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Counselor’s Corner: Coping with Disappointment

Counselor’s Corner: Coping with Disappointment

by Gail Schuster, LICSW, ACSW

My client, Joan, was excited about joining her sister Nan to celebrate the wedding of Nan’s son in Washington, D.C. Joan, who lives alone, was especially looking  forward to some special “sister time” after the wedding at Nan’s home nearby.     

But those plans were dashed by COVID-19. The wedding, ultimately, was a tiny affair, and after speaking with her doctor, Joan cancelled her trip.    

Joan felt emotionally crushed. Instead of enjoying special time with a beloved sibling, she remained at home, largely isolated from friends, colleagues and relatives by the pandemic. 

In her disappointment, Joan was not alone.  Around the world, the pandemic has forced millions of people to forego long-awaited reunions, vacations and other occasions. We are experiencing, if you will, a pandemic of disappointments.

When something we’re anticipating doesn’t go the way we’d hoped, disappointment is a normal response. Disappointment affects each person differently, but it is usually associated with feelings of loss or sadness. When we’re disappointed, we may try to assign blame and grow angry with ourselves or others. Some people might have trouble sleeping. Some might withdraw from friends, loved ones and enjoyable activities. If you are finding it difficult to let go of a deeply felt disappointment, here are some strategies that can help:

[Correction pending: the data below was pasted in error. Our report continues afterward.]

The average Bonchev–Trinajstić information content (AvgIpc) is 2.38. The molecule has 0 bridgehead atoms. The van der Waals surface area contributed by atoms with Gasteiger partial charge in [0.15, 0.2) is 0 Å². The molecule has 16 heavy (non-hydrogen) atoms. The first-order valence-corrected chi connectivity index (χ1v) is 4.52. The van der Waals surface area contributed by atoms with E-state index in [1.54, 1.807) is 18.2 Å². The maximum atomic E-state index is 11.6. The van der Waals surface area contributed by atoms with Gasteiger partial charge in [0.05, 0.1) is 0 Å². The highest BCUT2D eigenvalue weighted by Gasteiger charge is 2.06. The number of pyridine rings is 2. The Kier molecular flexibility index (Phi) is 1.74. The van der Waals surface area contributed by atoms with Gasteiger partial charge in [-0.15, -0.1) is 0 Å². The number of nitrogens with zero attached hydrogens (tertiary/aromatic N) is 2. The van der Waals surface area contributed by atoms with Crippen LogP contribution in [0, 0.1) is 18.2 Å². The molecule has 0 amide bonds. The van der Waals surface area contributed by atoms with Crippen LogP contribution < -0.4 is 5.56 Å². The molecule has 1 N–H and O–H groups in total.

1. Talk about it. If your disappointment is interfering with your enjoyment of life, it may be useful for you to seek help processing what you are feeling. By discussing your feelings with a sympathetic friend or mental health professional, you may be able to better understand them and move on.   
  2. See the big picture. Remind yourself that the source of your disappointment is just one aspect of your life. Make a list of all the reasons in your life for feeling grateful, beginnning with basic needs such as food and shelter. Step outside to enjoy the music of a songbird, or savor your first sip of coffee in the morning. Is what has happened (or not happened) a genuine tragedy? If not, try to put it in perspective. 
  3. Don’t take it personally. If your disappointment is related to the pandemic, realize that you have lots of company.  
  4. Be creative and keep trying. In the situation described above, Joan did miss her nephew’s wedding. But she and Nan  now get their “sister time” regularly, through regularly scheduled cocktail hour visits on FaceTime. Another client, deeply disappointed after having to cancel a trip to meet his first grandchild, was eventually able to visit with the baby after he was vaccinated and Covid infection rates declined. He was grateful that he had waited, preserving his good health so that he could ultimately make the trip.    

CJFS offers individual and group therapy for people of all ages — in person, by phone or via video apps such as FaceTime and Zoom. Insurance is accepted. To learn more, contact Clinical Director Marcy Morgenbesser, or 205.879.3438.